City Girl (1930 film)

City Girl is a 1930 American silent film directed by F. W. Murnau, and starring Charles Farrell and Mary Duncan. It is based upon the play, "The Mud Turtle," written by Elliot Lester.

City Girl
DVD artwork
Directed byF. W. Murnau
Produced byWilliam Fox
Written byMarion Orth
Berthold Viertel
Based onThe Mud Turtle (play)
by Elliott Lester
StarringCharles Farrell
Mary Duncan
Music byArthur Kay
CinematographyErnest Palmer
Edited byHarry H. Caldwell
Katherine Hilliker
Distributed byFox Film Corporation
Release date
  • February 16, 1930 (1930-02-16)
Running time
89 minutes
CountryUnited States
LanguageSilent film
English intertitles

A version of the film, with some sound elements, was made alongside the silent version.[1] The film is credited as being the primary inspiration for Terrence Malick's Days of Heaven.[1]


In the years of the great depression, Lem Tustine is sent to the city by his father to sell the family farm's wheat crop. He meets Kate, a waitress who is sick of the endless bustle of the city and has dreams of living in the countryside. The stock market price of wheat starts to drop and Lem hurriedly sells the crop for far less than the bottom line his father had given him. Meanwhile, Lem has fallen in love with Kate and they marry. They travel back to the countryside, but Lem's father, angry at the disastrous wheat sale, subjects Kate to hostility and physical abuse, mistakenly believing that she is simply after Lem's money. Lem fails to stand up to his father in support of Kate and the relationship appears doomed. Matters are made worse when a group of farm hands arrive to help with the wheat harvest and one of them - Mac - tries to woo Kate away. Lem's father interprets Mac's unwanted attentions as evidence of Kate's wanton nature and swears to break Lem and Kate apart. When reports of a hurricane destroying the country's wheat crops arrives, Lem's father tries to get the crop in early by working through the night. In an attempt to gain Kate's affections Mac calls a strike to sabotage the harvest. Lem, reading a farewell letter from Kate, realizes that his own lack of action has caused all the misery, and finally responds. He fights with Mac, berates his father and then goes searching for Kate. The workers abandon Mac and return to finish the harvest. Lem and Kate talk and finally agree to try again. Lem's father begs forgiveness from Kate as the film ends.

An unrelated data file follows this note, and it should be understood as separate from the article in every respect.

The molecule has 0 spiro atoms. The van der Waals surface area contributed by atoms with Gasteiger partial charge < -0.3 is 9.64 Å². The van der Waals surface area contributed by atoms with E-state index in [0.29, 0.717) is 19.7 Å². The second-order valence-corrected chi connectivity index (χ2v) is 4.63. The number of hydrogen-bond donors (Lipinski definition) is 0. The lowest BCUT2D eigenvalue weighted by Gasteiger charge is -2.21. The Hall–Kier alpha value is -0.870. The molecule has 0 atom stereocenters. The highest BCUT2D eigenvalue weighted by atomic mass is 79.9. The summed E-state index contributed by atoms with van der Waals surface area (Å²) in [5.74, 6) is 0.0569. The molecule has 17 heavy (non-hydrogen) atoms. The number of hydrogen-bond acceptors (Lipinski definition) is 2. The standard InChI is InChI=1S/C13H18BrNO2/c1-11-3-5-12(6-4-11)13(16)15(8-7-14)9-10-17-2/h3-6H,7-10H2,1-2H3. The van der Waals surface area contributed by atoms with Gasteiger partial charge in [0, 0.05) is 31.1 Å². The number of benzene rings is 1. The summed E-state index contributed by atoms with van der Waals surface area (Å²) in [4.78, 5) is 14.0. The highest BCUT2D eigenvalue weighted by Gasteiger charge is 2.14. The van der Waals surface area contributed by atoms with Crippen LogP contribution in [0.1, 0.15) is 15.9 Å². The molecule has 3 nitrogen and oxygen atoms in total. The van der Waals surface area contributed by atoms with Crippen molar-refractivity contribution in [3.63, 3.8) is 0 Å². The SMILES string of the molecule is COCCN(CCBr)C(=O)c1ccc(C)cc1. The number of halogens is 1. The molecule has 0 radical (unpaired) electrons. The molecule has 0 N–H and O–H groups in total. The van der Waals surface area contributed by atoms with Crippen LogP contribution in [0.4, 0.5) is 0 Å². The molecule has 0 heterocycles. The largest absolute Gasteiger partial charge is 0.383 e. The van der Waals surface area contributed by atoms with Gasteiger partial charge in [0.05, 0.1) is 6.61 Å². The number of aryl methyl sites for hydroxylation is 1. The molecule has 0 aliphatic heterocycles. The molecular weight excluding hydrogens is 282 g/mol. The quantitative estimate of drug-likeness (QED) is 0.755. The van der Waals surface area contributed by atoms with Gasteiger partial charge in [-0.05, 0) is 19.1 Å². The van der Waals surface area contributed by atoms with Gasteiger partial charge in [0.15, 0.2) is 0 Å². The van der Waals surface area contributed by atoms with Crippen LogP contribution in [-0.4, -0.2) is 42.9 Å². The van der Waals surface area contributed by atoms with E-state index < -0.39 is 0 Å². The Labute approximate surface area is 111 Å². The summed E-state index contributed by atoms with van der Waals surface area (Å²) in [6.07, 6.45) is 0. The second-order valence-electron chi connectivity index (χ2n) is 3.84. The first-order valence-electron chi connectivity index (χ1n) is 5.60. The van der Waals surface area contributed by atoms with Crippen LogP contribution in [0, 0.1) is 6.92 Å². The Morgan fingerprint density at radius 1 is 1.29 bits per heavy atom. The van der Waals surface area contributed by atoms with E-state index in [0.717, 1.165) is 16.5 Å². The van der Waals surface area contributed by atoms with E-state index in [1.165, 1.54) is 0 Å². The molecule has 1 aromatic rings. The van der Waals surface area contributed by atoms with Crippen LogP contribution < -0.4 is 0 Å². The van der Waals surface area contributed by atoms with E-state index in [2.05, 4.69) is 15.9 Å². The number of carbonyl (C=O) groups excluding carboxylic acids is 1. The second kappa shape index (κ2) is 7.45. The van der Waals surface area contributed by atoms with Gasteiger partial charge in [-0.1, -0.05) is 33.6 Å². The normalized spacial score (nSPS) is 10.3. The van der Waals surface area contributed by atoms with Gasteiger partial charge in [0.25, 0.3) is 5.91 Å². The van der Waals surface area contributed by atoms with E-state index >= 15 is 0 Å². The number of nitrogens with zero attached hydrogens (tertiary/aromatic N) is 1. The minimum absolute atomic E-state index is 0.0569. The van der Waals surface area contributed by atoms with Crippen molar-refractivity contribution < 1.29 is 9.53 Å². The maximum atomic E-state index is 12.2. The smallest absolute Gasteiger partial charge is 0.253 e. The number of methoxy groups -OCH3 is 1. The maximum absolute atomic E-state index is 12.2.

City Girl was shot on location in Athena[2] and Pendleton, Oregon. According to research by film historians, a farm was constructed for the making of the film.[3]

According to a newspaper article in the Heppner Gazette-Times on the arrival of Murnau and actress Mary Duncan in Pendleton, the film's original working title was Our Daily Bread.[4] Upon her arrival to shoot the film in August 1928, Duncan was granted the Round-Up Queen of the 1928 Pendleton Round-Up rodeo.[4]

The Fox Film studios for whom Murnau was working were subject to a takeover during filming. The new owners requested a number of changes to City Girl, including the addition of sound sequences which Murnau resisted, and eventually he walked away to begin filming Tabu, A Story of the South Seas. The sound version of City Girl was released but flopped at the box office and has since been lost.


  1. French, Phillip (May 21, 2011). "City Girl". The Guardian. Retrieved December 22, 2015.
  2. Williams, Heidi (April 30, 2009). "Review: The Beaver State's film heritage: The Oregon sesquicentennial film festival". Oregon Live. Retrieved January 21, 2016.
  3. Danks, Adrian (October 2003). "Reaching Beyond the Frame: Murnau's City Girl". Senses of Cinema. Retrieved January 26, 2016.
  4. "Movie Star Chosen for Round-Up Queen". Heppner Gazette-Times. August 21, 1928. p. 6.
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